Business Law Blog
Authored by Bryan Springmeyer
The information on this page should not be construed as legal advice.

Reincorporating California and Other LLC/Corporations to Delaware Corporations

Startups that are not already formed as Delaware C-Corps often look at reincorporating as a Delaware C-Corp in preparation of taking on investment. VC investors typically require a Delaware corporation to be the investment vehicle because of the VC's familiarity and preference of Delaware corporate law, and require the Delaware corporation to be a C-Corp because of certain preferred tax treatment for the investors.

“Reincorporation” is simply a descriptive term referring to a range of transactions whereby a company is moved from one state to another and/or changed from one entity type (typically an LLC) to a corporation. The actual transaction used to accomplish the reincorporation may be a conversion, reverse merger, transfer of assets, or a variety of other reorganizations.


Conversions are statutory mechanisms that states provide to companies that allow them to convert into an entity in the state. For instance, Delaware allows foreign corporations and foreign/Delaware LLCs to convert into a Delaware corporation pursuant to Section 265 of the Delaware General Corporation Law. Apart from the Delaware statutes, the corporate law of the entity's state will also apply to the transaction. California, for example, requires a converting LLC to construct a plan of conversion and have that plan approved by a majority of the LLC voting interest, unless a higher interest is required by the operating agreement. There are other statutory provisions governing the mechanics of the conversion.

Conversions are very simple transactions. They're usually not much more complex than a simple formation. If a conversion is feasible, I often prefer to accomplish reincorporations using this transaction structure.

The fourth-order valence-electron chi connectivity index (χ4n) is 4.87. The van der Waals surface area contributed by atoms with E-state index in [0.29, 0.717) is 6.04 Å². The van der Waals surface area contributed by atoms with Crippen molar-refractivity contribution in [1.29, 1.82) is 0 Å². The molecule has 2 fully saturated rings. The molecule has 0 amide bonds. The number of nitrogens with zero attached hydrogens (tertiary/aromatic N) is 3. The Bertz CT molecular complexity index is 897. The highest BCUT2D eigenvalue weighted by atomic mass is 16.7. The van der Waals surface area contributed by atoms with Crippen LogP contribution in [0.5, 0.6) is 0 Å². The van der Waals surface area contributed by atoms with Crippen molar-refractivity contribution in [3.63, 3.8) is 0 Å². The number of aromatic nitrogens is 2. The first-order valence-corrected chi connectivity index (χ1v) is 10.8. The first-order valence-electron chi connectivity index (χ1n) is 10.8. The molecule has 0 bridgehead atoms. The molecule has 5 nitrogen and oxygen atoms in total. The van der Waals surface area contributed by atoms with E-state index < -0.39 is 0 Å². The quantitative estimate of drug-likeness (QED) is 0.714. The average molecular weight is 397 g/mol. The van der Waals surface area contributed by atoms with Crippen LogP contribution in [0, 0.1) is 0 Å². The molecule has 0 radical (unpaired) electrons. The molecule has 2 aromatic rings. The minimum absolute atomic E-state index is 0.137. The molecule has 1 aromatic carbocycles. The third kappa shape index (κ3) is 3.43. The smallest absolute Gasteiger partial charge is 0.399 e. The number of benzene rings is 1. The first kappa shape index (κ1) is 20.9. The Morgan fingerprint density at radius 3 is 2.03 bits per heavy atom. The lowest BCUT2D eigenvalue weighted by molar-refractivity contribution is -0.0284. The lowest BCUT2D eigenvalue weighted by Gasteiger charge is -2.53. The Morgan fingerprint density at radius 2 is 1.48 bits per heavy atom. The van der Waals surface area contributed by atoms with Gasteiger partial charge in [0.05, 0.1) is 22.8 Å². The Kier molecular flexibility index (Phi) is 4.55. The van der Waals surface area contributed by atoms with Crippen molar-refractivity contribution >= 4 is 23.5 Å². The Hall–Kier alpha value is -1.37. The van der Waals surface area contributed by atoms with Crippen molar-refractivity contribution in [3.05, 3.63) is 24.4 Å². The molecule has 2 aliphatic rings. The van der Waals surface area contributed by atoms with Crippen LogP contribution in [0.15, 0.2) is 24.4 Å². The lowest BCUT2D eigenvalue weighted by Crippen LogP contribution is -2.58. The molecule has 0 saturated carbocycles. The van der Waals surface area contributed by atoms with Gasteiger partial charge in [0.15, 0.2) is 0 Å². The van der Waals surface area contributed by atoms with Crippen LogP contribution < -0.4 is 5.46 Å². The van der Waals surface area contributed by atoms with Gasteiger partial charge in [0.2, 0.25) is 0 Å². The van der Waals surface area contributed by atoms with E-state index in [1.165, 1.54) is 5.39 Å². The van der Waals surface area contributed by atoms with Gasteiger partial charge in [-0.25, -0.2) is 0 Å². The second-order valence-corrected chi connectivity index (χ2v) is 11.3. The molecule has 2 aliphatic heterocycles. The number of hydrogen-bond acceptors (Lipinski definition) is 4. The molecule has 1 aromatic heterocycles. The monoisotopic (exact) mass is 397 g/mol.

Reverse Merger

A reverse merger is a transaction where the desired entity type is formed and the existing entity is merged into the new entity. This is usually a more complex transaction than a conversion or asset transfer, so often becomes the fallback if there are reasons why the other types are not feasible or are unappealing. There are a variety of reasons why this reincorporation structure may be used, but in California, the primary one is because there's no conversion statute available for outbound conversions of California corporations.

Asset Transfer

An asset transfer is where a newly formed entity purchases the assets of the former entity.

The difficulty of a reincorporation depends mostly on a few variables:

- Whether there are statutes in both states that provide the statutory mechanics and availability of a conversion
- Who the shareholders/LLC members of the reincorporating entity are. If they are just a few founders who all want to reincorporate, greater flexibility is available. If there are many equity owners and/or not all of them are on board with the reincorporation, greater prudence is required and some of the transaction structures become less favorable.
- The number and types of contracts and vendor accounts the entity has in place. If the company has no important contracts or vendor accounts, it has more flexibility in transaction structure choice.

Related Pages:

Converting a California LLC to a Delaware C-Corp
Where Should I Incorporate? California versus Delaware
Why Startups Incorporate in Delaware
LLC Member Dissenter's Rights in Reorganizations
Minority Shareholder Rights in Oppressive Transactions
Starting/Registering a Delaware Corporation in California